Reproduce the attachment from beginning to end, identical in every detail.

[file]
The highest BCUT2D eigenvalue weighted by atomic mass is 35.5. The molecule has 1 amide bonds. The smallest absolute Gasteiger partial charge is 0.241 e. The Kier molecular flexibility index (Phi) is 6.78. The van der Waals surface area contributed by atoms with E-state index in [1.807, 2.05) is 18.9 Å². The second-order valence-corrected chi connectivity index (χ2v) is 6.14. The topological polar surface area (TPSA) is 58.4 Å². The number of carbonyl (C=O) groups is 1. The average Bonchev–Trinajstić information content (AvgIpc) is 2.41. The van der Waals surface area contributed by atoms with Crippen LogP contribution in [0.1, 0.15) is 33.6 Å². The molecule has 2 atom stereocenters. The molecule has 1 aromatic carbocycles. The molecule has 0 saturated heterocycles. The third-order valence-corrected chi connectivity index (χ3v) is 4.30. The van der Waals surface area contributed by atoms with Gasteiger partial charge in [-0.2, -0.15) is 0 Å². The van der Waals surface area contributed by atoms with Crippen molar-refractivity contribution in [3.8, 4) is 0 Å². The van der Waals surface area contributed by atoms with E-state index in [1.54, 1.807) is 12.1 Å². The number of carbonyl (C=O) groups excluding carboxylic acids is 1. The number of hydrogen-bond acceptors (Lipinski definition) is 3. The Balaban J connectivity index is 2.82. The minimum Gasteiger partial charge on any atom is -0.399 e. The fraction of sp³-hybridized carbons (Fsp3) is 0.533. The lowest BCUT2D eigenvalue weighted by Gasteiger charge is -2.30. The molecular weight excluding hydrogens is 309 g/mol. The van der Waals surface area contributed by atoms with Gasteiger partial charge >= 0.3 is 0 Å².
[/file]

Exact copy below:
The highest BCUT2D eigenvalue weighted by atomic mass is 35.5. The molecule has 1 amide bonds. The smallest absolute Gasteiger partial charge is 0.241 e. The Kier molecular flexibility index (Phi) is 6.78. The van der Waals surface area contributed by atoms with E-state index in [1.807, 2.05) is 18.9 Å². The second-order valence-corrected chi connectivity index (χ2v) is 6.14. The topological polar surface area (TPSA) is 58.4 Å². The number of carbonyl (C=O) groups is 1. The average Bonchev–Trinajstić information content (AvgIpc) is 2.41. The van der Waals surface area contributed by atoms with Crippen LogP contribution in [0.1, 0.15) is 33.6 Å². The molecule has 2 atom stereocenters. The molecule has 1 aromatic carbocycles. The molecule has 0 saturated heterocycles. The third-order valence-corrected chi connectivity index (χ3v) is 4.30. The van der Waals surface area contributed by atoms with Gasteiger partial charge in [-0.2, -0.15) is 0 Å². The van der Waals surface area contributed by atoms with Crippen molar-refractivity contribution in [3.8, 4) is 0 Å². The van der Waals surface area contributed by atoms with E-state index in [1.54, 1.807) is 12.1 Å². The number of carbonyl (C=O) groups excluding carboxylic acids is 1. The number of hydrogen-bond acceptors (Lipinski definition) is 3. The Balaban J connectivity index is 2.82. The minimum Gasteiger partial charge on any atom is -0.399 e. The fraction of sp³-hybridized carbons (Fsp3) is 0.533. The lowest BCUT2D eigenvalue weighted by Gasteiger charge is -2.30. The molecular weight excluding hydrogens is 309 g/mol. The van der Waals surface area contributed by atoms with Gasteiger partial charge >= 0.3 is 0 Å².